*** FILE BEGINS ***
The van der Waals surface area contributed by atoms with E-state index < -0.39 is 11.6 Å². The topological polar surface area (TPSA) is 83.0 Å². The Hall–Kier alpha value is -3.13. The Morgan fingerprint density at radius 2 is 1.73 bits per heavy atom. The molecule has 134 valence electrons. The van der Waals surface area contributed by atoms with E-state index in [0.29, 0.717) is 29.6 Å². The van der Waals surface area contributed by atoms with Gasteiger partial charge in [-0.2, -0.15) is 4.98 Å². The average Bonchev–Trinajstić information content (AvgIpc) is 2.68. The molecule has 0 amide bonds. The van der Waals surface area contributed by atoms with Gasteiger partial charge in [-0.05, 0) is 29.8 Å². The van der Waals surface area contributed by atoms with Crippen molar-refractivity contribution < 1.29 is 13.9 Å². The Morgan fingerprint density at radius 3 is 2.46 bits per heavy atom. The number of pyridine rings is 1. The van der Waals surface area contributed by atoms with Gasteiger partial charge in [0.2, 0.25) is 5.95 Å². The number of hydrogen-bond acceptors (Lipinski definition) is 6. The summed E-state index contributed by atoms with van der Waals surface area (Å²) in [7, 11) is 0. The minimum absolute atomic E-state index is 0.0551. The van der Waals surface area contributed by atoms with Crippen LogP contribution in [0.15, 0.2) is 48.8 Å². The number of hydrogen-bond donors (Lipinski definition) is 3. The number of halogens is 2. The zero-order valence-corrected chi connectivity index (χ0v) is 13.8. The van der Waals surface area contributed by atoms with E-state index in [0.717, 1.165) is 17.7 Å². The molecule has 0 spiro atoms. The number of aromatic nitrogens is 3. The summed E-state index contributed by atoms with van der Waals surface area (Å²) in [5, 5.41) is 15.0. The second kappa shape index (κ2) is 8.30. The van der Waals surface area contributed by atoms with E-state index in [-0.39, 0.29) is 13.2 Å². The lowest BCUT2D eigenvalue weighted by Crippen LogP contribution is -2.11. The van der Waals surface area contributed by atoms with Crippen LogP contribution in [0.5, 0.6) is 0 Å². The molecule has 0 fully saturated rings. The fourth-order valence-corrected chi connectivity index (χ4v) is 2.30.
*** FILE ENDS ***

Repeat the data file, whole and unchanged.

The van der Waals surface area contributed by atoms with E-state index < -0.39 is 11.6 Å². The topological polar surface area (TPSA) is 83.0 Å². The Hall–Kier alpha value is -3.13. The Morgan fingerprint density at radius 2 is 1.73 bits per heavy atom. The molecule has 134 valence electrons. The van der Waals surface area contributed by atoms with E-state index in [0.29, 0.717) is 29.6 Å². The van der Waals surface area contributed by atoms with Gasteiger partial charge in [-0.2, -0.15) is 4.98 Å². The average Bonchev–Trinajstić information content (AvgIpc) is 2.68. The molecule has 0 amide bonds. The van der Waals surface area contributed by atoms with Gasteiger partial charge in [-0.05, 0) is 29.8 Å². The van der Waals surface area contributed by atoms with Crippen molar-refractivity contribution < 1.29 is 13.9 Å². The Morgan fingerprint density at radius 3 is 2.46 bits per heavy atom. The number of pyridine rings is 1. The van der Waals surface area contributed by atoms with Gasteiger partial charge in [0.2, 0.25) is 5.95 Å². The number of hydrogen-bond acceptors (Lipinski definition) is 6. The summed E-state index contributed by atoms with van der Waals surface area (Å²) in [7, 11) is 0. The minimum absolute atomic E-state index is 0.0551. The van der Waals surface area contributed by atoms with Crippen LogP contribution in [0.15, 0.2) is 48.8 Å². The number of hydrogen-bond donors (Lipinski definition) is 3. The number of halogens is 2. The zero-order valence-corrected chi connectivity index (χ0v) is 13.8. The van der Waals surface area contributed by atoms with E-state index in [0.717, 1.165) is 17.7 Å². The molecule has 0 spiro atoms. The number of aromatic nitrogens is 3. The summed E-state index contributed by atoms with van der Waals surface area (Å²) in [5, 5.41) is 15.0. The second kappa shape index (κ2) is 8.30. The van der Waals surface area contributed by atoms with E-state index in [-0.39, 0.29) is 13.2 Å². The lowest BCUT2D eigenvalue weighted by Crippen LogP contribution is -2.11. The van der Waals surface area contributed by atoms with Crippen LogP contribution in [0.5, 0.6) is 0 Å². The molecule has 0 fully saturated rings. The fourth-order valence-corrected chi connectivity index (χ4v) is 2.30.